basic character of a company is
    a. long range                  b. Short ranged         c. Minimal
    d. medium range                e. Temporal
29. Which of the following is true?
    a. corporate strategy is shaped by functional strategies
    b. corporate mission is shaped by corporate strategy
    c. functional strategies are shaped by corporate strategy
    d. external conditions are shaped by corporate mission
    e. corporate mission is shaped by functional strategies
30. The fundamental purpose of an organization‟s mission statement is to
    a. define the organization‟s purpose in the society
    b. define the operational structure of the organization
    c. generate good public relations for the organization
    d. define the functional areas required by the organization
    e. create a good human relations climate in the organization
31. Which of the following is not a key way in which business organizations compete with one
    another?
    a. production cost b. Product duplication                        c. Flexibility
    d. quality            e. Time to perform certain activities



Prof.Dr.Dr.M.Hulusi DEMIR                                                                 5
                    Introduction to Production / Operations Management


32. A strategy is
    a. a broad statement of purpose
    b. a simulation model used in TT classes
    c. a plan for cost reduction
    d. an action plan to achieve the mission
    e. to persuade parents for a new car.
33. Which of the following is not an operations strategy?
    a. Response                             b. Low cost
    c. Differentiation                      d. Technology
    e. all the above are operations strategies
34. Henry Ford is noted for his contributions to
    a. Prof.Demir‟s POM courses and TT‟s MIS presentations
    b. Quality control
    c. Assembly line operations
    d. Interchangeable parts
    e. Time and motion studies
35. Which one of the following is not typical question dealt with operations managers?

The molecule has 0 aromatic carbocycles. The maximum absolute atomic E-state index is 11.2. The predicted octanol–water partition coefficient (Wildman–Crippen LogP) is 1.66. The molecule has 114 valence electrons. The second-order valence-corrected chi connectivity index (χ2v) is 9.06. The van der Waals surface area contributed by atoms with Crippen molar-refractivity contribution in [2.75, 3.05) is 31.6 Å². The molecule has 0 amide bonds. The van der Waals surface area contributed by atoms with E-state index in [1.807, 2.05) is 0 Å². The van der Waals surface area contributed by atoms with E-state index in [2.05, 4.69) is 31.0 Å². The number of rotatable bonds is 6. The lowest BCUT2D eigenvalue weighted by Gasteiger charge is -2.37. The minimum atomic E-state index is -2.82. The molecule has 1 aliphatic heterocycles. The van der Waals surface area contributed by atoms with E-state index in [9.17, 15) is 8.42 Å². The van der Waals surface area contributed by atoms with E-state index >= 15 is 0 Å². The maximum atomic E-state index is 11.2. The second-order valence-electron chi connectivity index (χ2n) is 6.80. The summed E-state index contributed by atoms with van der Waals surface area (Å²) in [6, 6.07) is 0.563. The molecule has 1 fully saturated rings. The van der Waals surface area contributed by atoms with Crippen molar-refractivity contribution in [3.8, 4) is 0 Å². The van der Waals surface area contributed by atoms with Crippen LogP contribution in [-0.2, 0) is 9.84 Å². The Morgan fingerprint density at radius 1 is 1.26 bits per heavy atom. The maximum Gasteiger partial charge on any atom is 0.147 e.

a. how much capacity will be needed in months ahead?
    b. What is s satisfactory location for a new facility?
    c. Which products/services should be offered?
    d. How to motivate employees?
    e. All are typical of operations management.
36. Which one does not use operations management?
    a. a CPA firm                  b. a bank                 c. a hospital
    d. a supermarket               e. they all use.
37. Which one is not generally considered to be an advantage of using models for decision
      making?
    a. Providing a systematic approach to problem solving
    b. Emphasizing quantitative information
    c. Providing an exact representation of reality
    d. Enabling managers to answer “what if” questions
    e. Requiring users to be specific about objectives
38. Which came last in the development of manufacturing techniques?
    a. Lean production          b. Division of labour
    c. Mass production          d. Craft production           e. Interchangeable parts
39. If inputs decrease while output remains constant, what will happen to productivity?
    a. It will increase            b. It will decrease          c. It will remain the same
    d. It is impossible to tell    e. It depends on which inputs decreases
40. The foremost pioneers in scientific management are
    a. Ikujiro Monako, Hitotaka Takeuchi, Yotaro Kobayashi, Yuhua Cui
    b. M. Hulusi Demir, Tayfun Turgay, Serhan Ciftcioglu, Ilhan Dalci
    c. Chris Argyris, K. Imai, Elton Mayo, F.J. Roethlisberger, Herbert Simon
    d. Jay Heizer, Barry Render, Hamdy Taha, Richard Levin, Howard J. Weiss
    e. Frederick W. Taylor, Frank B. Gilbreth, Henry L. Gantt, Carl G. Barth, Henry Ford.
41. The scientific study of work
    a. applies the scientific method of the management of work
    b. has in some cases been misapplied by management.
    c. can be reconciled with a modern socio-technical approach.
    d. all of these.
42. The differences between the actual demand for a period and the demand forecast for that period is
    called:
    a. Forecast error                                b. weighted arithmetic mean
    c. Decision process.                             d. Mean square error
    e. Bias



6
                    Introduction to Production / Operations Management


43. All of the following decisions fall within the scope of operations management EXCEPT for
    a. Financial analysis
    b. Design of products and processes
    c. Location of facilities
    d. Quality management
    e. Facility Management
44. Which is not a discipline used by the production/operations function?
    a. Economics
    b. General management principles
    c. Quantitative analysis
    d. None of these
45. The industrial revolution:
    a. fostered the domination of manufacturing over service organizations
    b. substituted manpower for machine power
    c. came about through the efforts of F.W.Taylor